Take the 2-minute tour ×
Stack Overflow is a question and answer site for professional and enthusiast programmers. It's 100% free, no registration required.

I'm not quite sure how to put this, but here goes...

The css clip attribute is defined like so: rect(top, right, bottom, left). However, I'm exploring the use of a custom Rectangle 'class' to encapsulate some operations. The rectangle class has the attributes height, width and x, y.

The x and y values are encapsulated in a Point object, and the height and width are encapsulated in a Dimension object, the rectangle being a composite of a point (its top-left location) and a dimension (width and height).

So far so good. I though it would be pretty simple on the basis of having the rectangles x, y, width and height values to define the css rect attribute in terms of top, right, bottom, left, but I've become hopelessly confused- I've been googling for a while, and I can't seem to find any documentation as to what the TRBL values actually are or what they represent. For example, should I be thinking in terms of co-ordinates, in which case, surely I can describe the rectangle as a css rect using the rectangles x position for Top, x position + width for Right, the rectangles height + y for Bottom and its y position for Left... but thats a load of BS, surely?

Also, surely rect is actually an inset, or have I just inverted my understanding of clip? I'd appreciate some advice. What I want to be able to do is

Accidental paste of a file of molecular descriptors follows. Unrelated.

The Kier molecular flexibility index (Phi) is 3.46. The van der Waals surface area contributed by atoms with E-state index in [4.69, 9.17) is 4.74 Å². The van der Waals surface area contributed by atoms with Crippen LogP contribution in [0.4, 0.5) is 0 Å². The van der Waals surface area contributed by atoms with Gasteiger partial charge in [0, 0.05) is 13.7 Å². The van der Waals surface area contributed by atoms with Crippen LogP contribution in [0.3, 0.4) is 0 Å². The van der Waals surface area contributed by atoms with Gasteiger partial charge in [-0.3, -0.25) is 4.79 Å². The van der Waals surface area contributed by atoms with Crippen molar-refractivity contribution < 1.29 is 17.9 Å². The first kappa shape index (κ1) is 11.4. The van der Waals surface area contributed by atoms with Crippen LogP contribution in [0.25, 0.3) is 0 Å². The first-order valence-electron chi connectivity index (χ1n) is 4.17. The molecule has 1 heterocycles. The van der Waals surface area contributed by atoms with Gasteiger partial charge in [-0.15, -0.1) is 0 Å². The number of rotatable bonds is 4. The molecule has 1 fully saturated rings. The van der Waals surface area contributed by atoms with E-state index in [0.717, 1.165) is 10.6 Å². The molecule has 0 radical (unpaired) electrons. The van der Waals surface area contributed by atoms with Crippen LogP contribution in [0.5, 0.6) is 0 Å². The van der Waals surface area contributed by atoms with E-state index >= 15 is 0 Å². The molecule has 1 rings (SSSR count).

(i) Define a rectangle using x, y, width and height (ii)Express the rectangle in TRBL form so that I can manipulate a divs clipping behaviour (iii)Change x, y, width or height and recalculate in terms of TRBL and goto (ii)

I appreciate there are some other factors here, and some intermediary transforms to be done, but I've confused myself pretty badly-

Can anyone give me some pointers?

share|improve this question
    
See ibloomstudios.com/articles/misunderstood_css_clip for what the top, right, bottom and left values mean. –  Crescent Fresh May 17 '10 at 19:05
    
Thanks Crescent Fresh, but I had read that already- good article though! –  VLostBoy May 18 '10 at 14:24

1 Answer 1

up vote 2 down vote accepted

The 'solution' was basically just a better understanding of the css rect property in terms of co-ordinate space.

I confused about how to determine where a css clip rect would appear. The answer is actually simple once you realise that in terms of css rect, the 'co-ordinate space' is the dimensions of the element being clipped (E), and that you can always conceive of E as having its top left corner as having the co-ordinates x=0, y=0.

So lets assume we have an element E, and it has a height of 200 and a width of 300. We can describe it like so

E= {x:0, y:0, width:300, height:200}

Its x and y co-ordinates, in as far as we are concerned when plotting the TRBL values of the clipping rect is 0, 0. So lets consider the clipping rect, an example defined like so

C= {x:30, y:30, width:150, height:150}